Adopado

Active Member
Aug 19, 2019
4,293
3,251
Scotland
Anyone on Octopus GO using a 5-terminal Smart Meter? If so, is the 5th terminal only alive during the GO reduce rate period?

I ask as I only need to power my immersion heater during the 5p period and not 24hrs/day.

Or have a timer on the immersion heater circuit if not. Provides easy option for exceptional use during peak if ever needed.
 
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tj333

Member
Aug 30, 2019
111
44
Burton on Trent
Anyone on Octopus GO using a 5-terminal Smart Meter? If so, is the 5th terminal only alive during the GO reduce rate period?

I ask as I only need to power my immersion heater during the 5p period and not 24hrs/day.
Sorry for pure speculation (and I don't have a 5 terminal smart meter) but FWIW as an Octopus customer of 2+ years I'd be very surprised by if they cater for a 5th terminal for off-peak rate in the way an E7 meter would do. They have Go, Go Faster, Agile; all on different unit rates at different times, as I understand it they get the half-hourly meter readings and charge accordingly for the rate at that time. Why (would they) bother with different physical terminals.

Would be interested to be proven wrong though!
 
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RedMod3

Member
Oct 21, 2020
165
106
Hampshire, UK
Sorry for pure speculation (and I don't have a 5 terminal smart meter) but FWIW as an Octopus customer of 2+ years I'd be very surprised by if they cater for a 5th terminal for off-peak rate in the way an E7 meter would do. They have Go, Go Faster, Agile; all on different unit rates at different times, as I understand it they get the half-hourly meter readings and charge accordingly for the rate at that time. Why (would they) bother with different physical terminals.

Would be interested to be proven wrong though!
Why shouldn't the Smart Meter power the 5th terminal during the cheap rate? How else would E7 users who have storage heaters connect to the cheap rate if the 5th terminal isn't powered? My E7 meter has a 5th terminal for just this purpose and the 5th terminal could just as easily be programmed that way. The problem is I ask Octopus the question, and they don't answer the question and despite requests, I've not been able to speak to anyone in Tech Support. It's very frustrating.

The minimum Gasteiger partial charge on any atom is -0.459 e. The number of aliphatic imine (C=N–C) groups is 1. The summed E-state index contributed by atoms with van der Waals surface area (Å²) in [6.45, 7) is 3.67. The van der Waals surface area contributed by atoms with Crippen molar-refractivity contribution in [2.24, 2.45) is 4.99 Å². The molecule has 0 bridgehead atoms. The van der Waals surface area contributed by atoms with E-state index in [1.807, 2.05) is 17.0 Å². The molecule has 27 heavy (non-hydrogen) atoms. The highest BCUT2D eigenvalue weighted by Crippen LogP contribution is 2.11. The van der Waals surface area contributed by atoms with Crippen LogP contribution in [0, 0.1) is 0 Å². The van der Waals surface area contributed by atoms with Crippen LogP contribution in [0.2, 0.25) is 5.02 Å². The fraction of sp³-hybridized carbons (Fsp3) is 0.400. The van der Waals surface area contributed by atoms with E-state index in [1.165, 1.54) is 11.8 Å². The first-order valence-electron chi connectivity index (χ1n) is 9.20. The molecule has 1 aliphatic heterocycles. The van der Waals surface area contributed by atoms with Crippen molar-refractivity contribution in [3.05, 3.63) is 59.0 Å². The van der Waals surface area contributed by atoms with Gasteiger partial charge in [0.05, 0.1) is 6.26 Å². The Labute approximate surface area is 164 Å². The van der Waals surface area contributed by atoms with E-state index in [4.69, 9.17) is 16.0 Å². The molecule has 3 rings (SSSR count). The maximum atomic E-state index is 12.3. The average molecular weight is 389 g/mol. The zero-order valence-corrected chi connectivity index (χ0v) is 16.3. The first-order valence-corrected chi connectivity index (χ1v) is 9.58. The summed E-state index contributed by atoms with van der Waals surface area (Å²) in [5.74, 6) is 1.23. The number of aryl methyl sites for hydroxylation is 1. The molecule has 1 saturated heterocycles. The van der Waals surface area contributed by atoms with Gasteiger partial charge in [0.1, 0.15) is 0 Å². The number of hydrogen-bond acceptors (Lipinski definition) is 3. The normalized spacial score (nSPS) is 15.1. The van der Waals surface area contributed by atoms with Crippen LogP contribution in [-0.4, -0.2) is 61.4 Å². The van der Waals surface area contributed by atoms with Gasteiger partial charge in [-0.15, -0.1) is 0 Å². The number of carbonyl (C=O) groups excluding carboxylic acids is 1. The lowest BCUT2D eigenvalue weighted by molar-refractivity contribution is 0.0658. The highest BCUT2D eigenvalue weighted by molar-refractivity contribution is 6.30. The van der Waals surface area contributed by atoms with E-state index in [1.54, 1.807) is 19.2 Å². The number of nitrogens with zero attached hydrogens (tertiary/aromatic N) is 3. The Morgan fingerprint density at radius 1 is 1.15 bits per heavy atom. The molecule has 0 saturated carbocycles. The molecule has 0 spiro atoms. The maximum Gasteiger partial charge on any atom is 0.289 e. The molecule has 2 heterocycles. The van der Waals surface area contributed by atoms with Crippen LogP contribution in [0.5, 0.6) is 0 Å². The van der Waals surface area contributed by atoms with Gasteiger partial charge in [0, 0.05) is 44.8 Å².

ps, I have a consumer unit on the off-peak circuit, and it's not just an immersion heater there.
 

RedMod3

Member
Oct 21, 2020
165
106
Hampshire, UK
Just spoke to an Octopus Smart Meter Technician and he confirmed that the 5th terminal can be activated during the E7 or GO period - they can set that up...... I'm now going to initiate a switch to Octopus.
 
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Jason71

Active Member
May 8, 2019
3,055
3,062
Shropshire
I am doing 10k miles a year I do 95% of my charging at home during a 3 hour go faster period which starts at 8:30 so we also run dishwasher washing machine etc at that time. Octopus bills give me my average cost per kwh which seems to consistently be between 9.5-10p per kwh even though we use what I think is a lot in the day (12-16kwh per day without charging).
There is no way you can get a flat rate close to that these days so it seems to me almost any EV owner would be better off on Go than a flat rate these days unless you are growing cannabis all day on the side.